Anzalone does a nice job dropping into his zone, minimally affected by the play fake to the back. The same can’t be said for Will Harris, responsible for the zone between Anzalone and the sideline. Because of Anzalone’s positioning, Tagovailoa has to hold on to it for a fraction of a second longer, allowing Waddle to clear that zone into where Harris was supposed to be, gaining 16 yards on the throw.

▶ Second-and-12, 10:44, fourth quarter

In a rare man-coverage blunder, at least for this matchup, Harris gets his eyes locked onto Sherfield while following the receiver in motion across the formation and collides with Okudah. He manages to maintain his balance through the contact, but the pick is enough for Waddle to gain separation on a post pattern, where the middle of the field has been vacated by Detroit’s split safeties backpedaling to keep everything in front of them.

▶ First-and-10, 2:00, fourth quarter

While this might initially look like Julian Okwara is in man coverage on Hill, a closer look reveals it to be Cover-3 where the edge rusher is scrambling to defend Hill in the flat out of motion, only for the receiver to turn upfield on a wheel route.

With a lot of traffic to that side, Okudah is late to recognize Hill on the wheel, so the throw sails over the cornerback’s outstretched arm for a 19-yard gain.

▶  Third-and-8, 1:47, fourth quarter

Finally, an attempt to jam Hill at the line of scrimmage, but Harris’ effort fails. That whiff only adds to the separation the receiver is able to get on his crossing pattern, and with linebacker Malcolm Rodriguez drawn forward to defend a play fake, Tagovailoa is able to stop to his right and deliver a subpar ball that’s still enough to get the first down. That conversion allows the Dolphins to end the game by taking three straight knees.

Why go deep?

Before the Dolphins ran out the clock on the Lions’ hopes, Goff had the offense in position to take the lead late in the fourth quarter.

Following an 11-yard completion to tight end T.J. Hockenson, Detroit faced fourth-and-1 from Miami’s 35-yard line with 2:59 remaining. On the play, the quarterback targeted Josh Reynolds deep, misfiring on the pass that fell harmlessly to the turf, giving the ball back to the opposition.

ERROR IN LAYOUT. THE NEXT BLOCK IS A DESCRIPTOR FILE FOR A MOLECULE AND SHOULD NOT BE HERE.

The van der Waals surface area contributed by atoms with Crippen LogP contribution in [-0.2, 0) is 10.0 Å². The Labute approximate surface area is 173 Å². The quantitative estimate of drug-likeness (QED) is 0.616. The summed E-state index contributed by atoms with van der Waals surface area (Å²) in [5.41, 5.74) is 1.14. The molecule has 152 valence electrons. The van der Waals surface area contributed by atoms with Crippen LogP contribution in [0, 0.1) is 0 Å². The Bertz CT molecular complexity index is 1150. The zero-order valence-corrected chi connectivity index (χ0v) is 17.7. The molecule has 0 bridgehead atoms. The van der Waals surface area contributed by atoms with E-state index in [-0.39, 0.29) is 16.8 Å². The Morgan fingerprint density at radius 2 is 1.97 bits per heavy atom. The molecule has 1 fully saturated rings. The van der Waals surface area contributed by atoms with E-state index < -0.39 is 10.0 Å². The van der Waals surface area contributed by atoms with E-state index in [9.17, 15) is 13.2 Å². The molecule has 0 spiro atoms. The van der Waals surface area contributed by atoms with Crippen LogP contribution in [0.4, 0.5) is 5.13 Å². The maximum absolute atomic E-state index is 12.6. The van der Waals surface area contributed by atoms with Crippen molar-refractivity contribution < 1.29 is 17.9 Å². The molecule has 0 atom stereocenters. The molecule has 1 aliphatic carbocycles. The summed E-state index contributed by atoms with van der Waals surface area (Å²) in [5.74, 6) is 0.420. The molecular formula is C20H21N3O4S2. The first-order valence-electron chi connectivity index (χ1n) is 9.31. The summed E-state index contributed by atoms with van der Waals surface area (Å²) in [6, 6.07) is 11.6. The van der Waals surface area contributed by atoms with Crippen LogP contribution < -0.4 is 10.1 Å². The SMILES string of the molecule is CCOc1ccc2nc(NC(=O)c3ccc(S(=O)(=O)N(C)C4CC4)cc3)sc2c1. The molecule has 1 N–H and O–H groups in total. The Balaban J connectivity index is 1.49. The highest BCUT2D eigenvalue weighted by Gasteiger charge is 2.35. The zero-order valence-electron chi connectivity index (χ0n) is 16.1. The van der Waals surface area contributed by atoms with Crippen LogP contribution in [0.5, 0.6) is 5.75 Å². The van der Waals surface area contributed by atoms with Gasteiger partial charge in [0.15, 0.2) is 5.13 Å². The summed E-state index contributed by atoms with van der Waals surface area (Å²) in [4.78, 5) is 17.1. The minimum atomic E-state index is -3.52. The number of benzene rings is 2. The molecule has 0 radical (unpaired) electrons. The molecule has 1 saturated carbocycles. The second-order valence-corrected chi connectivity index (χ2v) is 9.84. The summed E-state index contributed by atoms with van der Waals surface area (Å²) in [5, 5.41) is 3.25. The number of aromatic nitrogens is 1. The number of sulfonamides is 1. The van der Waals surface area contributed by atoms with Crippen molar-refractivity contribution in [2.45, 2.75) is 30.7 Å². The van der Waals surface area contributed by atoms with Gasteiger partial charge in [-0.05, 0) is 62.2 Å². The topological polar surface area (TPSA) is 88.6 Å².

But why go deep when you need just a single yard? I asked both Campbell and Goff after the game, with the coach saying the play had short and deep answers to what the defense showed and Goff stating Reynolds was his only option in response to the defensive look.

The Lions came out with two receivers to the right side of the formation: Kalif Raymond wide left, Hockenson off left tackle and running back D’Andre Swift offset to Goff’s right, with the QB in shotgun. The Dolphins countered by initially showing an all-out blitz before dropping a safety back to Raymond’s side, providing a bracket on the receiver who had already beaten the Dolphins deep twice in the game.

Miami ended up rushing just four, but the threat of a blitz held Hockenson and Swift in to protect. Goff focused his attention to his right, away from the bracketed look on Raymond. St. Brown was the initial read, but cornerback Xavien Howard locked him up with a physical jam, forcing Goff to progress to his next read. At this point, his options are to take the shot to Reynolds, one-on-one against a rookie cornerback, with the receiver holding five-inch height advantage, or scan back across the field and hope Raymond has found some open space.

Reynolds is obviously the right answer, within the play’s design. And even though Goff took blame for a bad throw, you can understand the placement a little better when you consider the receiver had inside leverage early before trying to work back toward the sideline on a corner pattern. Essentially, the QB tried to adjust in real-time, but the receiver stuck to the pre-snap plan.

While the execution wasn’t ideal, not having a secondary short option for Goff, in this case Swift, was particularly troubling and forced the quarterback to rely on an accurate deep throw against tight coverage, a clear weakness with his overall skill set.

jdrogers@detroitnews.com

Twitter: @Justin_Rogers